In all my obsessive thinking about sobriety lately, one of the most pervasive thought (and I know I’m not totally alone here) is that my life, from here until eternity, if I keep this sober bit up, is going to be boring. I will be one of “those” people, who are uptight prudes who don’t like to have any fun. Those people who you secretly feel are living richer lives than you, but all you can consciously feel about them is disdain. Those people who I dismissed from my mind as potential friends because I couldn’t imagine what we would do for “fun” if I got to know them better. I realized I have a deep fear of being regarded this way and that I have been going around assuming that everyone thought like this.
Well, guess what? It was gently pointed out to me yesterday by a friend/coach, that, (wait for it…) everyone doesn’t feel this way about people who don’t drink!! Am I alone here in feeling slightly shocked by this revelation? I mean, I guess I knew that there were people out there, somewhere, certainly not in my world, who didn’t think like I did. But something about the way it was said to me really sunk in. I felt it, down in my gut, this heavy realization that I’ve been living with a belief system so deep and ingrained that I created to protect my own behavior and avoid facing my own issues. It was not a comfortable feeling, suddenly becoming aware that I wasn’t right. (I really like to be right. Like, all the time.)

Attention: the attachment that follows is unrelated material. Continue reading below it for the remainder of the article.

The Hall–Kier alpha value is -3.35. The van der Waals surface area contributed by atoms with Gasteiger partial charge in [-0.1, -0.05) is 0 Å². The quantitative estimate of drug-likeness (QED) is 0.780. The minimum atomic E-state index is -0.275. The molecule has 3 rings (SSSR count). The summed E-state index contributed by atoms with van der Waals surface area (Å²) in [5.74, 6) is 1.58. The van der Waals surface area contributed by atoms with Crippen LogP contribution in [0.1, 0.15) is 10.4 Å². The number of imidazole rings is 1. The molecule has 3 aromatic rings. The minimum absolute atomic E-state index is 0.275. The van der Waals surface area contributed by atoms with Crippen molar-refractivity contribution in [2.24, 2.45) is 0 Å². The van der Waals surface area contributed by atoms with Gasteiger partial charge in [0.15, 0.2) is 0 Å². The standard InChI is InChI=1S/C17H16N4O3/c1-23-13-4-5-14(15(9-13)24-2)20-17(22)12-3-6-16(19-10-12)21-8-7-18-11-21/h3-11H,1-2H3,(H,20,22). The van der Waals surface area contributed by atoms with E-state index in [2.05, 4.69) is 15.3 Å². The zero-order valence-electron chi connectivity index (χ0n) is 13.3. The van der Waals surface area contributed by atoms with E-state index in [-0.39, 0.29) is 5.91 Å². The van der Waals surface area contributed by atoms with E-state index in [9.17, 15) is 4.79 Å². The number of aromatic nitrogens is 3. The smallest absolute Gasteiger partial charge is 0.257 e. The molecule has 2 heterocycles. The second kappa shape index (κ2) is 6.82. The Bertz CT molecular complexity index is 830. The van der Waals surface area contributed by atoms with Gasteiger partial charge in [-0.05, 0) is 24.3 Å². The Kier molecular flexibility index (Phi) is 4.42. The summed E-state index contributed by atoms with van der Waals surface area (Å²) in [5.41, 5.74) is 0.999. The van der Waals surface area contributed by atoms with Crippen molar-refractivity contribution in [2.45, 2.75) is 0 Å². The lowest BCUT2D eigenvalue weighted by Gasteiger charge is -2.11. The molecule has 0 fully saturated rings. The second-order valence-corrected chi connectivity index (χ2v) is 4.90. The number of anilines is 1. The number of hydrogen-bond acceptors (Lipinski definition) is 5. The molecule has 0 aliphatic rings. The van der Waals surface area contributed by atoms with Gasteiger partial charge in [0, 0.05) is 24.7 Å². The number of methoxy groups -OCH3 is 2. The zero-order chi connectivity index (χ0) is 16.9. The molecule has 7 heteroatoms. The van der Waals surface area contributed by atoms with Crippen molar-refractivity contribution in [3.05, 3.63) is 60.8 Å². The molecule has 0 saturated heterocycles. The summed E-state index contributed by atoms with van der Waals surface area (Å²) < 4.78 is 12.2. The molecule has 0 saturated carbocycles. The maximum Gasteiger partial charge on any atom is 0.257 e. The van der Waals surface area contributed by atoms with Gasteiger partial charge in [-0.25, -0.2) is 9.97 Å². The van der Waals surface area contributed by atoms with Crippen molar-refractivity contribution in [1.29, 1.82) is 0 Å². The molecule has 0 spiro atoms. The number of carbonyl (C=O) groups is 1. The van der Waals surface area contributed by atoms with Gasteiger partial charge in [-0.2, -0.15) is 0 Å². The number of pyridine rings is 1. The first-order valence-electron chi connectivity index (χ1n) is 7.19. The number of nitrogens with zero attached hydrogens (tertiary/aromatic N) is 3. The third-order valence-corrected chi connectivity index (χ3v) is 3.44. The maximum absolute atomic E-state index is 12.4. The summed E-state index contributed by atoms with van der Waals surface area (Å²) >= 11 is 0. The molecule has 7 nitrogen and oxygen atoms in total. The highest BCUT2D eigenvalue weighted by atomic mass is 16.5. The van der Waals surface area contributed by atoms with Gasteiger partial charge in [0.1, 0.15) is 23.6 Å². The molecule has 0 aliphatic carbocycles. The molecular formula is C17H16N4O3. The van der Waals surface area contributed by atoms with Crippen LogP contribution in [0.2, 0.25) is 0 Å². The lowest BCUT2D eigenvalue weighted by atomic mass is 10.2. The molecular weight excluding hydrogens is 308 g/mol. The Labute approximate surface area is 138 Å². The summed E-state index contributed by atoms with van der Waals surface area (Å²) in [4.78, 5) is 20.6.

Also, though, this revelation seeped under my skin like a soft warmth of reassurance. Because, if I was wrong, then this new way of living didn’t have to be as scary or boring as I feared. Maybe, just maybe, people would like me for me. Maybe I could like myself for me. Maybe I didn’t have to see life as two extremes: drinking, or sober. Fun, spontaneous, exciting, and adventurous, or heavy, stressful, irritating and dull. Maybe it’s not as black and white as I’m making it out to be.
In my household as a teenager, my dad was an alcoholic. But he wasn’t abusive or mean to us. Maybe a bit irrational at times, but at that age I wasn’t even aware that had anything to do with alcohol. What I do remember is that my family used to have fun together. We would play games, we would laugh, I remember my dad telling jokes and staying up late with us as we grew into young adults. When he got sober nine years ago, just as my brother sank deep into an addiction that he will likely never come out of, the fun disappeared from our family dynamic. In fact, I can’t really think of a single time that I’ve truly relaxed, laughed and had fun with my family since then. We’ve talked a lot. About my dad’s recovery, about my brother’s latest emergency, about the sadness and helplessness my parents feel, and more recently, about my nephew who they are raising because my brother is too incapable to have custody of him. But we have not relaxed. When I see my family now, I have a tightness in my chest and skin. I feel a great weight on my shoulders. I love them, but I feel drained just thinking about spending time with them because of the seriousness, the grief, the constant co-dependent talk about my brother. When my dad got sober, as proud of him as I am, the fun disappeared.